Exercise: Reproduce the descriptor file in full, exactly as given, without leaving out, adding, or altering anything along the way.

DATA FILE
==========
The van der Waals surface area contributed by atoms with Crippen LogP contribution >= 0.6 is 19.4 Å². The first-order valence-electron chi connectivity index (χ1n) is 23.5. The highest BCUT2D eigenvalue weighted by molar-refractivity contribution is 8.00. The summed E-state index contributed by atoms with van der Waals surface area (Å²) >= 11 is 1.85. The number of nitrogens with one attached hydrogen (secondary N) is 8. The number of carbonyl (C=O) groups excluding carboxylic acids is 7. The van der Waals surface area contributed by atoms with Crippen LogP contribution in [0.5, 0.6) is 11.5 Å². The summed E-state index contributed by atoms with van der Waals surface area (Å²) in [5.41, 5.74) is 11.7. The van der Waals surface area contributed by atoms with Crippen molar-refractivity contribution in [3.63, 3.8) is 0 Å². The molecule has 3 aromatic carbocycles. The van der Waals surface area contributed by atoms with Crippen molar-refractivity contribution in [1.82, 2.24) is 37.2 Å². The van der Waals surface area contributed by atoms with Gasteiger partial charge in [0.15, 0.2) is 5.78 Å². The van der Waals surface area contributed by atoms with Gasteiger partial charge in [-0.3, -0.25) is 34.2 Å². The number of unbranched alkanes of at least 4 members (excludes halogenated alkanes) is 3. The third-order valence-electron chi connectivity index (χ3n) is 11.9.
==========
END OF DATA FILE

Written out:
The van der Waals surface area contributed by atoms with Crippen LogP contribution >= 0.6 is 19.4 Å². The first-order valence-electron chi connectivity index (χ1n) is 23.5. The highest BCUT2D eigenvalue weighted by molar-refractivity contribution is 8.00. The summed E-state index contributed by atoms with van der Waals surface area (Å²) >= 11 is 1.85. The number of nitrogens with one attached hydrogen (secondary N) is 8. The number of carbonyl (C=O) groups excluding carboxylic acids is 7. The van der Waals surface area contributed by atoms with Crippen LogP contribution in [0.5, 0.6) is 11.5 Å². The summed E-state index contributed by atoms with van der Waals surface area (Å²) in [5.41, 5.74) is 11.7. The van der Waals surface area contributed by atoms with Crippen molar-refractivity contribution in [3.63, 3.8) is 0 Å². The molecule has 3 aromatic carbocycles. The van der Waals surface area contributed by atoms with Crippen molar-refractivity contribution in [1.82, 2.24) is 37.2 Å². The van der Waals surface area contributed by atoms with Gasteiger partial charge in [0.15, 0.2) is 5.78 Å². The van der Waals surface area contributed by atoms with Gasteiger partial charge in [-0.3, -0.25) is 34.2 Å². The number of unbranched alkanes of at least 4 members (excludes halogenated alkanes) is 3. The third-order valence-electron chi connectivity index (χ3n) is 11.9.